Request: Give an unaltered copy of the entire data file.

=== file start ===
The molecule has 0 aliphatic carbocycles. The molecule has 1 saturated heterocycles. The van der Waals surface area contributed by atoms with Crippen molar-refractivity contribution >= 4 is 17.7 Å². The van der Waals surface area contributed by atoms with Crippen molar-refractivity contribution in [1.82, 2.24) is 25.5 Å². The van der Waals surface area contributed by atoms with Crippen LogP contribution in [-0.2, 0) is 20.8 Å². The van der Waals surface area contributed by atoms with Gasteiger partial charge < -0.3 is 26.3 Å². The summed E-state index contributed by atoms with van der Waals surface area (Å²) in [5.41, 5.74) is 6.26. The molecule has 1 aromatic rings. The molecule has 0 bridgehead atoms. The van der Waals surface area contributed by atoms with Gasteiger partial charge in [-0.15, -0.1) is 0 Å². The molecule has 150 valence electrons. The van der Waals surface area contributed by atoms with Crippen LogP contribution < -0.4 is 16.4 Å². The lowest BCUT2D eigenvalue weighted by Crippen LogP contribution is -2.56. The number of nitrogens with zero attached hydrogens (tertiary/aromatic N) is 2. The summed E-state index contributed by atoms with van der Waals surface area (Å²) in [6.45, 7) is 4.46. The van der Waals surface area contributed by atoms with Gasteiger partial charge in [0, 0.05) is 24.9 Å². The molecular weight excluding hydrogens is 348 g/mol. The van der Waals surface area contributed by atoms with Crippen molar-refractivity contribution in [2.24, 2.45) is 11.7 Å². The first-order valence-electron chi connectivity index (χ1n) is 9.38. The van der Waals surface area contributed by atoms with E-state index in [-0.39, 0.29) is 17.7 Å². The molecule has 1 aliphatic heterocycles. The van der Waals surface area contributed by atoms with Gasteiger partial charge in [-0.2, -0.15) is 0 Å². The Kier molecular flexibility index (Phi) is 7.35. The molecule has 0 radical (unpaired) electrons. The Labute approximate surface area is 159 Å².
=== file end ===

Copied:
The molecule has 0 aliphatic carbocycles. The molecule has 1 saturated heterocycles. The van der Waals surface area contributed by atoms with Crippen molar-refractivity contribution >= 4 is 17.7 Å². The van der Waals surface area contributed by atoms with Crippen molar-refractivity contribution in [1.82, 2.24) is 25.5 Å². The van der Waals surface area contributed by atoms with Crippen LogP contribution in [-0.2, 0) is 20.8 Å². The van der Waals surface area contributed by atoms with Gasteiger partial charge < -0.3 is 26.3 Å². The summed E-state index contributed by atoms with van der Waals surface area (Å²) in [5.41, 5.74) is 6.26. The molecule has 1 aromatic rings. The molecule has 0 bridgehead atoms. The van der Waals surface area contributed by atoms with Gasteiger partial charge in [-0.15, -0.1) is 0 Å². The molecule has 150 valence electrons. The van der Waals surface area contributed by atoms with Crippen LogP contribution < -0.4 is 16.4 Å². The lowest BCUT2D eigenvalue weighted by Crippen LogP contribution is -2.56. The number of nitrogens with zero attached hydrogens (tertiary/aromatic N) is 2. The summed E-state index contributed by atoms with van der Waals surface area (Å²) in [6.45, 7) is 4.46. The van der Waals surface area contributed by atoms with Gasteiger partial charge in [0, 0.05) is 24.9 Å². The molecular weight excluding hydrogens is 348 g/mol. The van der Waals surface area contributed by atoms with Crippen molar-refractivity contribution in [2.24, 2.45) is 11.7 Å². The first-order valence-electron chi connectivity index (χ1n) is 9.38. The van der Waals surface area contributed by atoms with E-state index in [-0.39, 0.29) is 17.7 Å². The molecule has 1 aliphatic heterocycles. The van der Waals surface area contributed by atoms with Gasteiger partial charge in [-0.2, -0.15) is 0 Å². The Kier molecular flexibility index (Phi) is 7.35. The molecule has 0 radical (unpaired) electrons. The Labute approximate surface area is 159 Å².